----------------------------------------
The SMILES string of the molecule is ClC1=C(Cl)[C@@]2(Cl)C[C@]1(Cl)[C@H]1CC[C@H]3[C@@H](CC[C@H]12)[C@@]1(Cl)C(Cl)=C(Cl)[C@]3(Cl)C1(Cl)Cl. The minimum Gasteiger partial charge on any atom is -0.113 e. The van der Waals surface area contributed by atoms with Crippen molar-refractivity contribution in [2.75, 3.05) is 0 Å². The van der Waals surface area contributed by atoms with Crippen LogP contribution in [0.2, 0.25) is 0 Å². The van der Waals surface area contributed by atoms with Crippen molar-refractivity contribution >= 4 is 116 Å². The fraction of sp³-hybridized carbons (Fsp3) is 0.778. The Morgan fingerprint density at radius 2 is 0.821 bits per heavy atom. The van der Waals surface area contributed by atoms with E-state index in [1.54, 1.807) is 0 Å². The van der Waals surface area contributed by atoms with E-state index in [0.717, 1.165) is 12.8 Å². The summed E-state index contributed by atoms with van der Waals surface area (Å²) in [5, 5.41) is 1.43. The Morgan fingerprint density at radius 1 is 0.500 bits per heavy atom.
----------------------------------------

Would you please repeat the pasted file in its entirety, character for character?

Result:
The SMILES string of the molecule is ClC1=C(Cl)[C@@]2(Cl)C[C@]1(Cl)[C@H]1CC[C@H]3[C@@H](CC[C@H]12)[C@@]1(Cl)C(Cl)=C(Cl)[C@]3(Cl)C1(Cl)Cl. The minimum Gasteiger partial charge on any atom is -0.113 e. The van der Waals surface area contributed by atoms with Crippen molar-refractivity contribution in [2.75, 3.05) is 0 Å². The van der Waals surface area contributed by atoms with Crippen LogP contribution in [0.2, 0.25) is 0 Å². The van der Waals surface area contributed by atoms with Crippen molar-refractivity contribution >= 4 is 116 Å². The fraction of sp³-hybridized carbons (Fsp3) is 0.778. The Morgan fingerprint density at radius 2 is 0.821 bits per heavy atom. The van der Waals surface area contributed by atoms with E-state index in [1.54, 1.807) is 0 Å². The van der Waals surface area contributed by atoms with E-state index in [0.717, 1.165) is 12.8 Å². The summed E-state index contributed by atoms with van der Waals surface area (Å²) in [5, 5.41) is 1.43. The Morgan fingerprint density at radius 1 is 0.500 bits per heavy atom.